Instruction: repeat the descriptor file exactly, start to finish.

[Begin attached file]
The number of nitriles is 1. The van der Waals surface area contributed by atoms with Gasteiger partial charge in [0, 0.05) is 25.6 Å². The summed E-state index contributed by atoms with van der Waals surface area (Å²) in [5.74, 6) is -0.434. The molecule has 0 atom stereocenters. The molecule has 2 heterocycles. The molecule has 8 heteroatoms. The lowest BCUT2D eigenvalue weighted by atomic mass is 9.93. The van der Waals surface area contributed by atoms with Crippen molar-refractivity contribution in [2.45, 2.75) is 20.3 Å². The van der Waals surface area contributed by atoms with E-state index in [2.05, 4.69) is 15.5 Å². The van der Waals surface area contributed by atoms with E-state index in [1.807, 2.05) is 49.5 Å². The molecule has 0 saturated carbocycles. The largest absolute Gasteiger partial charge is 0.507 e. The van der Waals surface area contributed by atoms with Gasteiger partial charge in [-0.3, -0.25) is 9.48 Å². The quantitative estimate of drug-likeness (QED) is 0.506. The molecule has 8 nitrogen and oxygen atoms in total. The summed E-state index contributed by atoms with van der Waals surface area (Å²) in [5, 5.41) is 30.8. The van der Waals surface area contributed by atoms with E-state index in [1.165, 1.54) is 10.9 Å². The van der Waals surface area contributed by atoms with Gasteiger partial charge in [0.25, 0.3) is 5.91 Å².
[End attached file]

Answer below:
The number of nitriles is 1. The van der Waals surface area contributed by atoms with Gasteiger partial charge in [0, 0.05) is 25.6 Å². The summed E-state index contributed by atoms with van der Waals surface area (Å²) in [5.74, 6) is -0.434. The molecule has 0 atom stereocenters. The molecule has 2 heterocycles. The molecule has 8 heteroatoms. The lowest BCUT2D eigenvalue weighted by atomic mass is 9.93. The van der Waals surface area contributed by atoms with Crippen molar-refractivity contribution in [2.45, 2.75) is 20.3 Å². The van der Waals surface area contributed by atoms with E-state index in [2.05, 4.69) is 15.5 Å². The van der Waals surface area contributed by atoms with E-state index in [1.807, 2.05) is 49.5 Å². The molecule has 0 saturated carbocycles. The largest absolute Gasteiger partial charge is 0.507 e. The van der Waals surface area contributed by atoms with Gasteiger partial charge in [-0.3, -0.25) is 9.48 Å². The quantitative estimate of drug-likeness (QED) is 0.506. The molecule has 8 nitrogen and oxygen atoms in total. The summed E-state index contributed by atoms with van der Waals surface area (Å²) in [5, 5.41) is 30.8. The van der Waals surface area contributed by atoms with E-state index in [1.165, 1.54) is 10.9 Å². The van der Waals surface area contributed by atoms with Gasteiger partial charge in [0.25, 0.3) is 5.91 Å².